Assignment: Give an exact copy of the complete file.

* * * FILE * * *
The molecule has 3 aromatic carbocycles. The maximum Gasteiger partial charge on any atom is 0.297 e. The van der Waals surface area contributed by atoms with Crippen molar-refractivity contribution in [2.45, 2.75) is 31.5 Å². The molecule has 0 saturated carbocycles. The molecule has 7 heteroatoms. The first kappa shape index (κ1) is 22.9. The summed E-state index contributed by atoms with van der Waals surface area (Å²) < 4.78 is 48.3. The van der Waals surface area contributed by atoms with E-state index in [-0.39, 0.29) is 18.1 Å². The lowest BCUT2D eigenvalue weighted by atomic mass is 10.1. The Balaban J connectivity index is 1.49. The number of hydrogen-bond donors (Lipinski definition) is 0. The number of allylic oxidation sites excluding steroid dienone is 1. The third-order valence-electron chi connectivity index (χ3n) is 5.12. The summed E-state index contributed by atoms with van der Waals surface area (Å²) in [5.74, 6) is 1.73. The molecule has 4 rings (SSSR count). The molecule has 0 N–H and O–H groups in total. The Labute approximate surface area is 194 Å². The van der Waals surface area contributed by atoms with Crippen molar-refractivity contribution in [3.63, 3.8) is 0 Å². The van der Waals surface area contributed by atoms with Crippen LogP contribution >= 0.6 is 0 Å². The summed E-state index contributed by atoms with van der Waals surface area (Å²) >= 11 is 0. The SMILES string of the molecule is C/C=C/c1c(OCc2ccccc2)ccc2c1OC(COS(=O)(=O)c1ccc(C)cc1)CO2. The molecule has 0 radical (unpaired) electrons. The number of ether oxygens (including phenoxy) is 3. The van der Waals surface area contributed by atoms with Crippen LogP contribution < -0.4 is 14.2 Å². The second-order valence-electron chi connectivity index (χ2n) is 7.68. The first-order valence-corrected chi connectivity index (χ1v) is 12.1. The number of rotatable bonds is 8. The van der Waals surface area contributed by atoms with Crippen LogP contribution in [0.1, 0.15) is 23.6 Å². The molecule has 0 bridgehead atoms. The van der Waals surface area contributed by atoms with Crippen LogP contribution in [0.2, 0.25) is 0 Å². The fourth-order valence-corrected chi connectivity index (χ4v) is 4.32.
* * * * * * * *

The molecule has 3 aromatic carbocycles. The maximum Gasteiger partial charge on any atom is 0.297 e. The van der Waals surface area contributed by atoms with Crippen molar-refractivity contribution in [2.45, 2.75) is 31.5 Å². The molecule has 0 saturated carbocycles. The molecule has 7 heteroatoms. The first kappa shape index (κ1) is 22.9. The summed E-state index contributed by atoms with van der Waals surface area (Å²) < 4.78 is 48.3. The van der Waals surface area contributed by atoms with E-state index in [-0.39, 0.29) is 18.1 Å². The lowest BCUT2D eigenvalue weighted by atomic mass is 10.1. The Balaban J connectivity index is 1.49. The number of hydrogen-bond donors (Lipinski definition) is 0. The number of allylic oxidation sites excluding steroid dienone is 1. The third-order valence-electron chi connectivity index (χ3n) is 5.12. The summed E-state index contributed by atoms with van der Waals surface area (Å²) in [5.74, 6) is 1.73. The molecule has 4 rings (SSSR count). The molecule has 0 N–H and O–H groups in total. The Labute approximate surface area is 194 Å². The van der Waals surface area contributed by atoms with Crippen molar-refractivity contribution in [3.63, 3.8) is 0 Å². The van der Waals surface area contributed by atoms with Crippen LogP contribution >= 0.6 is 0 Å². The summed E-state index contributed by atoms with van der Waals surface area (Å²) >= 11 is 0. The SMILES string of the molecule is C/C=C/c1c(OCc2ccccc2)ccc2c1OC(COS(=O)(=O)c1ccc(C)cc1)CO2. The molecule has 0 radical (unpaired) electrons. The number of ether oxygens (including phenoxy) is 3. The van der Waals surface area contributed by atoms with Crippen LogP contribution < -0.4 is 14.2 Å². The second-order valence-electron chi connectivity index (χ2n) is 7.68. The first-order valence-corrected chi connectivity index (χ1v) is 12.1. The number of rotatable bonds is 8. The van der Waals surface area contributed by atoms with Crippen LogP contribution in [0.1, 0.15) is 23.6 Å². The molecule has 0 bridgehead atoms. The van der Waals surface area contributed by atoms with Crippen LogP contribution in [0.2, 0.25) is 0 Å². The fourth-order valence-corrected chi connectivity index (χ4v) is 4.32.